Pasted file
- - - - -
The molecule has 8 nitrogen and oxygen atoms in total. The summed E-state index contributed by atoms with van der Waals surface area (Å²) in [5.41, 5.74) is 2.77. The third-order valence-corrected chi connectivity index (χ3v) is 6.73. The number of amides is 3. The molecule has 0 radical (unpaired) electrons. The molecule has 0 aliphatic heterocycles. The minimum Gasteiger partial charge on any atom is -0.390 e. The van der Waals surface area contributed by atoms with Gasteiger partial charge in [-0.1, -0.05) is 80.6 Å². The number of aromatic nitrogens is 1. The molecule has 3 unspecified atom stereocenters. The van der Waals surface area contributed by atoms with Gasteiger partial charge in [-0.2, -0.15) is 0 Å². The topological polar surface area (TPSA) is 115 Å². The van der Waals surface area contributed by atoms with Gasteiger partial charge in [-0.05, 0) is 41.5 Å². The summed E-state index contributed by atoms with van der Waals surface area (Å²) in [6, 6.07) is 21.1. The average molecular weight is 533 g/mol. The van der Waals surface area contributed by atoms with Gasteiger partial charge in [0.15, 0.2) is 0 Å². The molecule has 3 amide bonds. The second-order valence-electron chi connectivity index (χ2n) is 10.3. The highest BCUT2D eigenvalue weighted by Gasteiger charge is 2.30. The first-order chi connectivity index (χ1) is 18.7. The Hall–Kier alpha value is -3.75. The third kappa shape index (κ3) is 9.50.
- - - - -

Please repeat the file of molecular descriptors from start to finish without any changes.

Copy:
The molecule has 8 nitrogen and oxygen atoms in total. The summed E-state index contributed by atoms with van der Waals surface area (Å²) in [5.41, 5.74) is 2.77. The third-order valence-corrected chi connectivity index (χ3v) is 6.73. The number of amides is 3. The molecule has 0 radical (unpaired) electrons. The molecule has 0 aliphatic heterocycles. The minimum Gasteiger partial charge on any atom is -0.390 e. The van der Waals surface area contributed by atoms with Gasteiger partial charge in [-0.1, -0.05) is 80.6 Å². The number of aromatic nitrogens is 1. The molecule has 3 unspecified atom stereocenters. The van der Waals surface area contributed by atoms with Gasteiger partial charge in [-0.2, -0.15) is 0 Å². The topological polar surface area (TPSA) is 115 Å². The van der Waals surface area contributed by atoms with Gasteiger partial charge in [-0.05, 0) is 41.5 Å². The summed E-state index contributed by atoms with van der Waals surface area (Å²) in [6, 6.07) is 21.1. The average molecular weight is 533 g/mol. The van der Waals surface area contributed by atoms with Gasteiger partial charge in [0.15, 0.2) is 0 Å². The molecule has 3 amide bonds. The second-order valence-electron chi connectivity index (χ2n) is 10.3. The highest BCUT2D eigenvalue weighted by Gasteiger charge is 2.30. The first-order chi connectivity index (χ1) is 18.7. The Hall–Kier alpha value is -3.75. The third kappa shape index (κ3) is 9.50.